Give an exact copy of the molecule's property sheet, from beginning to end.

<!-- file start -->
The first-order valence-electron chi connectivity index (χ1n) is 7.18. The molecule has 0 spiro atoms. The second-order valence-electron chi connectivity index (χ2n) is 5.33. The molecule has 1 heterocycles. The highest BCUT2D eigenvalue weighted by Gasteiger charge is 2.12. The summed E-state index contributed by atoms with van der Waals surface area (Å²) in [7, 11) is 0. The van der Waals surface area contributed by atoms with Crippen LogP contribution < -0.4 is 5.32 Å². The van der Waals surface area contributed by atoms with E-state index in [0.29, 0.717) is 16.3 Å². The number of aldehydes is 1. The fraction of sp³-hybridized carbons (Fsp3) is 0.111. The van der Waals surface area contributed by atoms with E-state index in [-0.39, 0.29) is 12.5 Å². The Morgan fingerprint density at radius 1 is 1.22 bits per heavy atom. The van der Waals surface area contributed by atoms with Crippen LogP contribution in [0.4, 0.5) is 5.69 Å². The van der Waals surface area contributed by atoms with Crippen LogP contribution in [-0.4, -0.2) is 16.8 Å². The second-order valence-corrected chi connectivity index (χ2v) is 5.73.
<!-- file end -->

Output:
The first-order valence-electron chi connectivity index (χ1n) is 7.18. The molecule has 0 spiro atoms. The second-order valence-electron chi connectivity index (χ2n) is 5.33. The molecule has 1 heterocycles. The highest BCUT2D eigenvalue weighted by Gasteiger charge is 2.12. The summed E-state index contributed by atoms with van der Waals surface area (Å²) in [7, 11) is 0. The van der Waals surface area contributed by atoms with Crippen LogP contribution < -0.4 is 5.32 Å². The van der Waals surface area contributed by atoms with E-state index in [0.29, 0.717) is 16.3 Å². The number of aldehydes is 1. The fraction of sp³-hybridized carbons (Fsp3) is 0.111. The van der Waals surface area contributed by atoms with E-state index in [-0.39, 0.29) is 12.5 Å². The Morgan fingerprint density at radius 1 is 1.22 bits per heavy atom. The van der Waals surface area contributed by atoms with Crippen LogP contribution in [0.4, 0.5) is 5.69 Å². The van der Waals surface area contributed by atoms with Crippen LogP contribution in [-0.4, -0.2) is 16.8 Å². The second-order valence-corrected chi connectivity index (χ2v) is 5.73.